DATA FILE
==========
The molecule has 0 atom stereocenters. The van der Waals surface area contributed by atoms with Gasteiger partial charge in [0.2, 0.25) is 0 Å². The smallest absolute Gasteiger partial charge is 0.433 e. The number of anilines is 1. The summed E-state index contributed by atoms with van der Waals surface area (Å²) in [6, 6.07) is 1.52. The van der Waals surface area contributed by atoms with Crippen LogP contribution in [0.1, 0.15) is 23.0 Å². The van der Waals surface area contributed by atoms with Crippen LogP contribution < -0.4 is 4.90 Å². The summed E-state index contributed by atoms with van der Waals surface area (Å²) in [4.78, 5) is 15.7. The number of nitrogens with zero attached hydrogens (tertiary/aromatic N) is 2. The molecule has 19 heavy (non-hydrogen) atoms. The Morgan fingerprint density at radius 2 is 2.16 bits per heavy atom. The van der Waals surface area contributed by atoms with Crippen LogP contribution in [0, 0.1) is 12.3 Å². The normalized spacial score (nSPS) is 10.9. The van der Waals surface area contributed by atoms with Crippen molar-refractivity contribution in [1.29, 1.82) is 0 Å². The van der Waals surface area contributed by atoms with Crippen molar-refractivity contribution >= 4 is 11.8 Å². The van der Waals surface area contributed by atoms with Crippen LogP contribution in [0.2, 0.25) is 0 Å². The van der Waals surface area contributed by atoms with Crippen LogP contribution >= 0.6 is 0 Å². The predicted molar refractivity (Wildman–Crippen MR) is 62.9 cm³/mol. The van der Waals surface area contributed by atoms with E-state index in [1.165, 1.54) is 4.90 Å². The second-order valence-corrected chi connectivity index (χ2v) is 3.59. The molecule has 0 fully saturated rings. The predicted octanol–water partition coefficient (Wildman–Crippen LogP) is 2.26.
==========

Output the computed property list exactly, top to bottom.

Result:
The molecule has 0 atom stereocenters. The van der Waals surface area contributed by atoms with Gasteiger partial charge in [0.2, 0.25) is 0 Å². The smallest absolute Gasteiger partial charge is 0.433 e. The number of anilines is 1. The summed E-state index contributed by atoms with van der Waals surface area (Å²) in [6, 6.07) is 1.52. The van der Waals surface area contributed by atoms with Crippen LogP contribution in [0.1, 0.15) is 23.0 Å². The van der Waals surface area contributed by atoms with Crippen LogP contribution < -0.4 is 4.90 Å². The summed E-state index contributed by atoms with van der Waals surface area (Å²) in [4.78, 5) is 15.7. The number of nitrogens with zero attached hydrogens (tertiary/aromatic N) is 2. The molecule has 19 heavy (non-hydrogen) atoms. The Morgan fingerprint density at radius 2 is 2.16 bits per heavy atom. The van der Waals surface area contributed by atoms with Crippen LogP contribution in [0, 0.1) is 12.3 Å². The normalized spacial score (nSPS) is 10.9. The van der Waals surface area contributed by atoms with Crippen molar-refractivity contribution in [1.29, 1.82) is 0 Å². The van der Waals surface area contributed by atoms with Crippen molar-refractivity contribution >= 4 is 11.8 Å². The van der Waals surface area contributed by atoms with Crippen LogP contribution in [0.2, 0.25) is 0 Å². The van der Waals surface area contributed by atoms with Crippen LogP contribution >= 0.6 is 0 Å². The predicted molar refractivity (Wildman–Crippen MR) is 62.9 cm³/mol. The van der Waals surface area contributed by atoms with E-state index in [1.165, 1.54) is 4.90 Å². The second-order valence-corrected chi connectivity index (χ2v) is 3.59. The molecule has 0 fully saturated rings. The predicted octanol–water partition coefficient (Wildman–Crippen LogP) is 2.26.